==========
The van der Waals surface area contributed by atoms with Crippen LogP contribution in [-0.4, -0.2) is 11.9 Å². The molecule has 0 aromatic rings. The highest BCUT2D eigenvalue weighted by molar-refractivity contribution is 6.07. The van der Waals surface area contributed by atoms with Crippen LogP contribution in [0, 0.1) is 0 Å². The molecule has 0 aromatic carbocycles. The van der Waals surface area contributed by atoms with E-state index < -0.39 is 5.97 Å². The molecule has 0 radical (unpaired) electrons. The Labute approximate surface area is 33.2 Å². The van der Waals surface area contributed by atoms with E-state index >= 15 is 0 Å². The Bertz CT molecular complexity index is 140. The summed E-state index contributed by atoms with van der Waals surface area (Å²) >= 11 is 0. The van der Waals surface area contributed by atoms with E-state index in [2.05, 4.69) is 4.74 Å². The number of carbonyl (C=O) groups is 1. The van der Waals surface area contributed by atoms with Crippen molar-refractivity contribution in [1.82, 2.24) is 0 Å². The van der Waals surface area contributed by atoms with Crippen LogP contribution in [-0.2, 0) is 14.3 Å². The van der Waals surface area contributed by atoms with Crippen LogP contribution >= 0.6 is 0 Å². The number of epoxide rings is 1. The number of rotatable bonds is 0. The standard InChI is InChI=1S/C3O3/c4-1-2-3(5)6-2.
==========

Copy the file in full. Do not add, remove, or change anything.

The van der Waals surface area contributed by atoms with Crippen LogP contribution in [-0.4, -0.2) is 11.9 Å². The molecule has 0 aromatic rings. The highest BCUT2D eigenvalue weighted by molar-refractivity contribution is 6.07. The van der Waals surface area contributed by atoms with Crippen LogP contribution in [0, 0.1) is 0 Å². The molecule has 0 aromatic carbocycles. The van der Waals surface area contributed by atoms with E-state index < -0.39 is 5.97 Å². The molecule has 0 radical (unpaired) electrons. The Labute approximate surface area is 33.2 Å². The van der Waals surface area contributed by atoms with E-state index >= 15 is 0 Å². The Bertz CT molecular complexity index is 140. The summed E-state index contributed by atoms with van der Waals surface area (Å²) >= 11 is 0. The van der Waals surface area contributed by atoms with E-state index in [2.05, 4.69) is 4.74 Å². The number of carbonyl (C=O) groups is 1. The van der Waals surface area contributed by atoms with Crippen molar-refractivity contribution in [1.82, 2.24) is 0 Å². The van der Waals surface area contributed by atoms with Crippen LogP contribution in [-0.2, 0) is 14.3 Å². The van der Waals surface area contributed by atoms with Crippen LogP contribution >= 0.6 is 0 Å². The number of epoxide rings is 1. The number of rotatable bonds is 0. The standard InChI is InChI=1S/C3O3/c4-1-2-3(5)6-2.